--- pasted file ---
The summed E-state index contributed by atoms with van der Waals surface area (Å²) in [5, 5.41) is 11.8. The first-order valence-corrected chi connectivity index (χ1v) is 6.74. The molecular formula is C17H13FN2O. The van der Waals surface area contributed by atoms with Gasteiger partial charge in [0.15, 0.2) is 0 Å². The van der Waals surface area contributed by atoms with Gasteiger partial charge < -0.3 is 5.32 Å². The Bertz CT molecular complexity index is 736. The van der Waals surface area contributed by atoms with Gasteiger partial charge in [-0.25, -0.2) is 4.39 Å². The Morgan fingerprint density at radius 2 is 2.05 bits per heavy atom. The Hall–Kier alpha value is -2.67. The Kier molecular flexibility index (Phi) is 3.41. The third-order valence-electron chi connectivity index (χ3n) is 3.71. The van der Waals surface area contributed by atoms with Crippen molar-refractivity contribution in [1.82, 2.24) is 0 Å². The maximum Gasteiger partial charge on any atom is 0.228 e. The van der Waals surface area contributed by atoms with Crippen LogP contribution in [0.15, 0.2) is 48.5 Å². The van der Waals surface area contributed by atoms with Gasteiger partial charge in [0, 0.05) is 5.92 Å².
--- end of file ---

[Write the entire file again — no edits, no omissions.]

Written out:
The summed E-state index contributed by atoms with van der Waals surface area (Å²) in [5, 5.41) is 11.8. The first-order valence-corrected chi connectivity index (χ1v) is 6.74. The molecular formula is C17H13FN2O. The van der Waals surface area contributed by atoms with Gasteiger partial charge in [0.15, 0.2) is 0 Å². The van der Waals surface area contributed by atoms with Gasteiger partial charge < -0.3 is 5.32 Å². The Bertz CT molecular complexity index is 736. The van der Waals surface area contributed by atoms with Gasteiger partial charge in [-0.25, -0.2) is 4.39 Å². The Morgan fingerprint density at radius 2 is 2.05 bits per heavy atom. The Hall–Kier alpha value is -2.67. The Kier molecular flexibility index (Phi) is 3.41. The third-order valence-electron chi connectivity index (χ3n) is 3.71. The van der Waals surface area contributed by atoms with Crippen molar-refractivity contribution in [1.82, 2.24) is 0 Å². The maximum Gasteiger partial charge on any atom is 0.228 e. The van der Waals surface area contributed by atoms with Crippen LogP contribution in [0.15, 0.2) is 48.5 Å². The van der Waals surface area contributed by atoms with Gasteiger partial charge in [0, 0.05) is 5.92 Å².